Unfortunately, there is no cure for Alzheimer’s disease and other dementias, but researchers continue to investigate potential medical treatments. Researchers are also investigating the role of exercise in preventing or delaying cognitive decline.
For example, a 2018 study from Duke University researchers suggests that aerobic exercise may improve thinking ability in older people with cognitive impairment who are at increased risk for progressing to dementia. The findings were reported in the journal Neurology.
The study involved 160 sedentarypeople, average age 65, who reported cognitive problems and did poorly on a cognitive screening test but did not have dementia; cardiovascular risk factors were also evaluated. The participants were randomly assigned to one of four groups:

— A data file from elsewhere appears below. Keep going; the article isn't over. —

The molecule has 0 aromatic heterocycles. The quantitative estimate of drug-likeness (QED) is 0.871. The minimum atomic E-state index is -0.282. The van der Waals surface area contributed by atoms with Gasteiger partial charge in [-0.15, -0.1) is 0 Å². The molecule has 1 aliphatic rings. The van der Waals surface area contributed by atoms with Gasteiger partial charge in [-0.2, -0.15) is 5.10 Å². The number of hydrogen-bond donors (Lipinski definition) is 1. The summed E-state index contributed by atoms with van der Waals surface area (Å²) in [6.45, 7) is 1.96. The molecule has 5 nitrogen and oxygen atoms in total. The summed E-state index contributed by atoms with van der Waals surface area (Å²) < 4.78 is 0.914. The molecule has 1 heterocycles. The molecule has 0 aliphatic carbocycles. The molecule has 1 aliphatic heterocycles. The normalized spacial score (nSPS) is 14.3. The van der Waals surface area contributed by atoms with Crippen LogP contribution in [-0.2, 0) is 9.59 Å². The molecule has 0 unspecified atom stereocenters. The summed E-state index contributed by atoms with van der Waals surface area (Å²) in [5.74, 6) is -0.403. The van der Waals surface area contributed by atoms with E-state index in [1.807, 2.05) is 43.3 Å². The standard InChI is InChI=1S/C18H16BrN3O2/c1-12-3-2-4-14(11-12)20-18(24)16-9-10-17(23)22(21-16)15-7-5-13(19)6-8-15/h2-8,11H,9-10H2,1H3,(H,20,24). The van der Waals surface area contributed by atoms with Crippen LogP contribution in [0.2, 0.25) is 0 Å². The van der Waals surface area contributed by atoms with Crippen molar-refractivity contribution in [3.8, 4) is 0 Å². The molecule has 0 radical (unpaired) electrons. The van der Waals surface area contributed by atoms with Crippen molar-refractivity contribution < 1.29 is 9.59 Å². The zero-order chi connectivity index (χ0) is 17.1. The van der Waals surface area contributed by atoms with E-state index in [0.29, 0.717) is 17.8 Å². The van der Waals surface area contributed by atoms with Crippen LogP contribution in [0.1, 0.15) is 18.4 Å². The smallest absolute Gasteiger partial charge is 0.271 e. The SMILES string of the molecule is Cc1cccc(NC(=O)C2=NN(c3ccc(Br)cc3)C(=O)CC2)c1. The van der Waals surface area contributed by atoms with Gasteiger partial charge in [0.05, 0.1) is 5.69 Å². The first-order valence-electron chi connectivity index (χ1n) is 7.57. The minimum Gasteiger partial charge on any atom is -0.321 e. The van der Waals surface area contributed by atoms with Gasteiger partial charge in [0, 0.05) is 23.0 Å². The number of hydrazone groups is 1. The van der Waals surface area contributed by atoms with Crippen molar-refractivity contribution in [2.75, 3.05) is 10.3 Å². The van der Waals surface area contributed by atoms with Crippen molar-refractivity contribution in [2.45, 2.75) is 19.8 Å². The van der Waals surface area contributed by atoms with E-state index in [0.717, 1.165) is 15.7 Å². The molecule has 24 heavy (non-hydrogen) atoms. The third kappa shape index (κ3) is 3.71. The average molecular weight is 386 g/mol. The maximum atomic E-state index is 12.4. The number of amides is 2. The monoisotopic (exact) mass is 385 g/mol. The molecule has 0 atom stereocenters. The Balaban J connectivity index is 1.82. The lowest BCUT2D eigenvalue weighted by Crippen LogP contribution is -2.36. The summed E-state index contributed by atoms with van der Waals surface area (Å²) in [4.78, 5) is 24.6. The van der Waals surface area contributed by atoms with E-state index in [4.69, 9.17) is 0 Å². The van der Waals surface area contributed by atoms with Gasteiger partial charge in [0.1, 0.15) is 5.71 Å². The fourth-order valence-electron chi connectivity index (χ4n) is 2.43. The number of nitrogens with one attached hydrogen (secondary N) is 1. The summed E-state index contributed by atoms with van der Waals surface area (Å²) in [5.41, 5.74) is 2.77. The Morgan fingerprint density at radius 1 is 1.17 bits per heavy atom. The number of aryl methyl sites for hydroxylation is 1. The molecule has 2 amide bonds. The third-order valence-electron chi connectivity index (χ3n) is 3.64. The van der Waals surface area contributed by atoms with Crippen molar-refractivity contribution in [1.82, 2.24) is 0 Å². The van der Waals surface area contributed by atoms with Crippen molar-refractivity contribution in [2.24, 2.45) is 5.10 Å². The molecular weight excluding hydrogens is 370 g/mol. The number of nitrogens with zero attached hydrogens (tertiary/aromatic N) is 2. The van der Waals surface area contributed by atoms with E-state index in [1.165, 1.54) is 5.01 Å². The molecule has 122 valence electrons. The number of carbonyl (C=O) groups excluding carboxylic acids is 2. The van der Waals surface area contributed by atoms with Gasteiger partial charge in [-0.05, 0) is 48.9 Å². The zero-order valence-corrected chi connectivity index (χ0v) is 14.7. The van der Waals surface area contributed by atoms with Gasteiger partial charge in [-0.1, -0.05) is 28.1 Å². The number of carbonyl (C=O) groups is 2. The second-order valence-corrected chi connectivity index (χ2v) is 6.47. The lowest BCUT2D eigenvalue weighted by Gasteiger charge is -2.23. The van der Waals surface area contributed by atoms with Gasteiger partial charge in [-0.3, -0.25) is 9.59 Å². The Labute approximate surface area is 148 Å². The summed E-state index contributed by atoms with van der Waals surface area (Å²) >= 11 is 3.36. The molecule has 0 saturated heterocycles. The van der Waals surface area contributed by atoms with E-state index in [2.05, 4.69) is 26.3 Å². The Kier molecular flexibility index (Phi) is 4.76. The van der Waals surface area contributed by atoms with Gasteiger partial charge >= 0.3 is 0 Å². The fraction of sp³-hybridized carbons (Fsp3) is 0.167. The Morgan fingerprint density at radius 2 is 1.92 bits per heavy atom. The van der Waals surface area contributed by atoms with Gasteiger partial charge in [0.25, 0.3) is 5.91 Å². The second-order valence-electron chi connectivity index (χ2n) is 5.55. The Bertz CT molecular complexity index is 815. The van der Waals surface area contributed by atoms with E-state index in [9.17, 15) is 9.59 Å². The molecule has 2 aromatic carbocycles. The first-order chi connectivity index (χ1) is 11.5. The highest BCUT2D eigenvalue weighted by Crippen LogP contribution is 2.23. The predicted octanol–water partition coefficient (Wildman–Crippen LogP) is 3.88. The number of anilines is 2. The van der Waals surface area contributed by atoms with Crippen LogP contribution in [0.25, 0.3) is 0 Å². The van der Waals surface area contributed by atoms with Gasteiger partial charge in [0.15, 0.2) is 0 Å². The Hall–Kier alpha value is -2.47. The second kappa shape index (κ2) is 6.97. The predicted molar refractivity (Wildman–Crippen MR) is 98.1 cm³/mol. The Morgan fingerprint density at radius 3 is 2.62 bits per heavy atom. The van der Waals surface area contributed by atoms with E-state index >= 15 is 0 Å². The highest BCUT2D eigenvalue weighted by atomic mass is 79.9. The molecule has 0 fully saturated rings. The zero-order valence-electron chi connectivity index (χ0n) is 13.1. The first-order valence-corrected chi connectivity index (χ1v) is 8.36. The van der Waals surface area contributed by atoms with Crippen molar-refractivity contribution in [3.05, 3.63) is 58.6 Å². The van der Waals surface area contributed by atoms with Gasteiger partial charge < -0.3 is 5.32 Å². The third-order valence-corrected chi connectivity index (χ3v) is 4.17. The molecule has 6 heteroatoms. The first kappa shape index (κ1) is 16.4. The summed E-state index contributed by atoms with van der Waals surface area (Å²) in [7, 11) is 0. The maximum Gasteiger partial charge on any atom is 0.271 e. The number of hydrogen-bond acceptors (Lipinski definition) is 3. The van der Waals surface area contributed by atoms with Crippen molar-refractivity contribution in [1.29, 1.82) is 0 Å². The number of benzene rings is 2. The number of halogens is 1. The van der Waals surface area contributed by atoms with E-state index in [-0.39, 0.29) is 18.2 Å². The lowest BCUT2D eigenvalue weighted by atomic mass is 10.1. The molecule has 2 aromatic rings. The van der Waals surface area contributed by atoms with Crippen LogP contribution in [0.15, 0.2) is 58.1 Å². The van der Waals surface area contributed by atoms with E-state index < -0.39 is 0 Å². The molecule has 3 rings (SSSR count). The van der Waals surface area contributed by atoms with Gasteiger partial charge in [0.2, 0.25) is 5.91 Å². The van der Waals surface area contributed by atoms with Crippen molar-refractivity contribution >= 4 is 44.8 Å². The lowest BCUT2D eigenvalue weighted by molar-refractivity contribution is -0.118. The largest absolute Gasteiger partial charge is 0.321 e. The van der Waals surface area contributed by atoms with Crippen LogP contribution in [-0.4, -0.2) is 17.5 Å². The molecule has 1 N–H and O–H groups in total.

- aerobic exercise (brisk walking or stationary cycling for 35 minutes three times a week)
- the anti-hypertension DASH diet
- both aerobic exercise and the DASH diet
- health education
After six months, cognitive testing found that the exercise-plus-diet group had marked improvements in executive function (the ability to solve problems, set and meet goals, and exert self-control), followed by the exercise-alone group. The diet-only and health-education groups did not benefit. No group had improvements in memory or verbal fluency. People who followed the DASH diet had the biggest improvements in cardiovascular risk factors such as blood cholesterol and body weight, which might have led to cognitive benefits had the study been longer, other research suggests.